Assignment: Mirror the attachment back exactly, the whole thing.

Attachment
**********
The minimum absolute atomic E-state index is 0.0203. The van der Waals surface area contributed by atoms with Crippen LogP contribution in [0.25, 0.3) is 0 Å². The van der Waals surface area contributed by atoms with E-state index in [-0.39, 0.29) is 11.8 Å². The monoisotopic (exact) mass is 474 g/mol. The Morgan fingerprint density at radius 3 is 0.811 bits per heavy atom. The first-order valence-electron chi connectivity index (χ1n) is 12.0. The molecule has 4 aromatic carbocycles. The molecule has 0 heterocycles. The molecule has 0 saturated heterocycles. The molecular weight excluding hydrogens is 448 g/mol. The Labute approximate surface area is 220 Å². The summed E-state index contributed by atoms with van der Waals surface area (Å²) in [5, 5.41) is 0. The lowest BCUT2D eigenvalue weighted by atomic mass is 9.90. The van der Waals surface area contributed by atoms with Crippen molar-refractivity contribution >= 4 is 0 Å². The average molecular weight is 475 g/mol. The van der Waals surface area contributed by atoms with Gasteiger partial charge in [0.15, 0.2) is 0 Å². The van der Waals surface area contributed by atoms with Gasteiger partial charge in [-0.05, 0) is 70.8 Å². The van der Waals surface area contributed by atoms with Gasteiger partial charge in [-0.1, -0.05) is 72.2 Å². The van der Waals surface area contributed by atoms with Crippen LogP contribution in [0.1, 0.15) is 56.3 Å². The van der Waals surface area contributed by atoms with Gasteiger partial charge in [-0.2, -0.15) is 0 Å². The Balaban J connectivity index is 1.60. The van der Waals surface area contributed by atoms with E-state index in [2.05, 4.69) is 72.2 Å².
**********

The minimum absolute atomic E-state index is 0.0203. The van der Waals surface area contributed by atoms with Crippen LogP contribution in [0.25, 0.3) is 0 Å². The van der Waals surface area contributed by atoms with E-state index in [-0.39, 0.29) is 11.8 Å². The monoisotopic (exact) mass is 474 g/mol. The Morgan fingerprint density at radius 3 is 0.811 bits per heavy atom. The first-order valence-electron chi connectivity index (χ1n) is 12.0. The molecule has 4 aromatic carbocycles. The molecule has 0 heterocycles. The molecule has 0 saturated heterocycles. The molecular weight excluding hydrogens is 448 g/mol. The Labute approximate surface area is 220 Å². The summed E-state index contributed by atoms with van der Waals surface area (Å²) in [5, 5.41) is 0. The lowest BCUT2D eigenvalue weighted by atomic mass is 9.90. The van der Waals surface area contributed by atoms with Crippen molar-refractivity contribution >= 4 is 0 Å². The average molecular weight is 475 g/mol. The van der Waals surface area contributed by atoms with Gasteiger partial charge in [0.15, 0.2) is 0 Å². The van der Waals surface area contributed by atoms with Gasteiger partial charge in [-0.05, 0) is 70.8 Å². The van der Waals surface area contributed by atoms with Gasteiger partial charge in [-0.1, -0.05) is 72.2 Å². The van der Waals surface area contributed by atoms with Crippen LogP contribution in [0.1, 0.15) is 56.3 Å². The van der Waals surface area contributed by atoms with Gasteiger partial charge in [-0.2, -0.15) is 0 Å². The Balaban J connectivity index is 1.60. The van der Waals surface area contributed by atoms with E-state index in [2.05, 4.69) is 72.2 Å².